Failure to include management effects on adjacent land in the cumulative impact analysis is not the only flaw in the EA/FONSI significant impact determination.  Additionally, the EA/FONSI neglects to account for future management activities on project land.  The EA/FONSI makes it abundantly clear that the project area comprises forest whose future harvest is inevitable.  Future thinning projects on this land are anticipated, as indicated by the renovation of 67.5 miles of road and the plan to stabilize road beds for future utilization during “the next harvest cycle” (EA/FONSI, page 38).  If this land is designated to undergo cyclic disturbance, an accurate and complete cumulative impact analysis must include adverse effects anticipated as a result of future thinning.  The exact time of future harvest is not stated in the EA/FONSI; however, canopy closure is predicted to occur within 10-20 years after the proposed action opens it up (EA/FONSI, page 43).  The 2006 thinning sets a precedent for thinning forests as a result of an anticipated less than optimal increase in average tree size due to “generally closed” forest crowns (EA/FONSI, page 26).  If this precedent is followed, future thinning projects may occur as soon as 10-20 years after the proposed action.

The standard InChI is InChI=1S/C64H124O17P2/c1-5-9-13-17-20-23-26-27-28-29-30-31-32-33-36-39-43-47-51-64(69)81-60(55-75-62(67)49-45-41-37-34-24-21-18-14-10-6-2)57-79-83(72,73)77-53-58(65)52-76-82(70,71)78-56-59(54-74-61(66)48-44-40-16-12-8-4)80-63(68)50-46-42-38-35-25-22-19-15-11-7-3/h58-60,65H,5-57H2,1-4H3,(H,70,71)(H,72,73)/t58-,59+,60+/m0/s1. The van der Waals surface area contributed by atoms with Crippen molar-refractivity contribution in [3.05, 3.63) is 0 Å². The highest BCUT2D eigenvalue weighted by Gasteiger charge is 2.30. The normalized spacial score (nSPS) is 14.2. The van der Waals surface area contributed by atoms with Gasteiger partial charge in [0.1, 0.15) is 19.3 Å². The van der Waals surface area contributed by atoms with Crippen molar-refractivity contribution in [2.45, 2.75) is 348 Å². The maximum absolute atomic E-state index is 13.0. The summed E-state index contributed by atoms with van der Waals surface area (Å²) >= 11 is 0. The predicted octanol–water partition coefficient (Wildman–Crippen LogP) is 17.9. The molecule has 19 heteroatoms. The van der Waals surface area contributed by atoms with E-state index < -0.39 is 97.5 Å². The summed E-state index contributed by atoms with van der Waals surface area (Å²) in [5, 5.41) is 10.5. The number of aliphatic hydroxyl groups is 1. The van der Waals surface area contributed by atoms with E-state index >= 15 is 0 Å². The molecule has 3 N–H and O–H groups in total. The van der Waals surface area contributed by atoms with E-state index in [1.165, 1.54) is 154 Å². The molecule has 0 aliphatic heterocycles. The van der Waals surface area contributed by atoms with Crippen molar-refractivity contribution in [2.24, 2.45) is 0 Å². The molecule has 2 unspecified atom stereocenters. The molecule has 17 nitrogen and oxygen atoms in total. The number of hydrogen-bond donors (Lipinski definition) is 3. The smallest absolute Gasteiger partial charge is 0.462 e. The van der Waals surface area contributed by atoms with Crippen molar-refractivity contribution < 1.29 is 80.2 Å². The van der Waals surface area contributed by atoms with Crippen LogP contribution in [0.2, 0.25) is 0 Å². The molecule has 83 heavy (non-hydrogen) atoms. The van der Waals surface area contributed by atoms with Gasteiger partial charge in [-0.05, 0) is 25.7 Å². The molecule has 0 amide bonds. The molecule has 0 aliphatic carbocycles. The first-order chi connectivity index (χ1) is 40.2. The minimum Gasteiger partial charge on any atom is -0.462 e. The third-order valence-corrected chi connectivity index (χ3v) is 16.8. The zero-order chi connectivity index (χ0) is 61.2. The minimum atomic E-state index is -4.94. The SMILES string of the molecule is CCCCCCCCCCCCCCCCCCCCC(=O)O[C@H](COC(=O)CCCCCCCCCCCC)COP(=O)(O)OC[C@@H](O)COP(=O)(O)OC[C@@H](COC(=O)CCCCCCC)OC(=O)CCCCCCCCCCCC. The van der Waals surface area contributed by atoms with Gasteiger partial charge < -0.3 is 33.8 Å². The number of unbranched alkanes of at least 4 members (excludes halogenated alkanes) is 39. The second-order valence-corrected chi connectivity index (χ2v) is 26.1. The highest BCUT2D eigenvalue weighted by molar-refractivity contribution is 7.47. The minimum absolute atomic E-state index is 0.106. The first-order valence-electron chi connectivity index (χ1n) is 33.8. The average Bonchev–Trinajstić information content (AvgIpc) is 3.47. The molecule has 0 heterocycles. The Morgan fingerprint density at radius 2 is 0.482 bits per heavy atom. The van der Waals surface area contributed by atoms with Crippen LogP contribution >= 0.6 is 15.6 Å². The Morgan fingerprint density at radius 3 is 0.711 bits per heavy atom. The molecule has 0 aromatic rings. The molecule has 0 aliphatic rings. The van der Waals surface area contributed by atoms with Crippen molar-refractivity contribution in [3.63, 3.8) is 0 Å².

Most of the adverse effects discussed in the EA/FONSI were excused on account of their temporary nature.  There might be short term impacts but they would be negligible in the longterm. However, if future harvest may occur as early as 10-20 years after this current thinning proposal, the forest will only be in the early stages of recovery before it is faced with another onslaught of thinning with subsequent impacts.  This is illustrated through old skid trails in the project area.  The EA/FONSI assures us that skid trails will begin recovery, and erosion and sedimentation will drop back to current levels in 3-5 years.  However, in subsequent pages, old skid trails occupying the units since the 1950s are admitted to just recently have “begun to recover productive capability as roots and animal activity have started to break up compaction and organic material has begun to accumulate” (EA/FONSI, page 36).  These skid trails, at the inception of a recovery that took up to 50 years to reach, will be re-compacted under the proposed action.  Expectation for a 3-5 year recovery is absurd; instead, it is much more realistic to assume minimal recovery will occur prior to the next thinning project in the “harvest cycle.”


The EA/FONSI justifies the near depletion of already minimal snag densities with the assumption that “by accelerating the growth of live trees, larger material would be available sooner (than without thinning) to contribute additional large snags to the future stand” (EA/FONSI, page 42).  However, what will the impact be on snags from future logging activities? It is highly likely that future logging will destroy any snags that have had time to develop. Regeneration (ie/clearcutting) was even optimistically posed as an acceptable possibility, with a large tree (“created” from the previous thinning efforts) serving as a nest tree in an isolated clearing. Please provide information about bird species common to the area that would choose to build their nests in an isolated tree in the center of a clearing.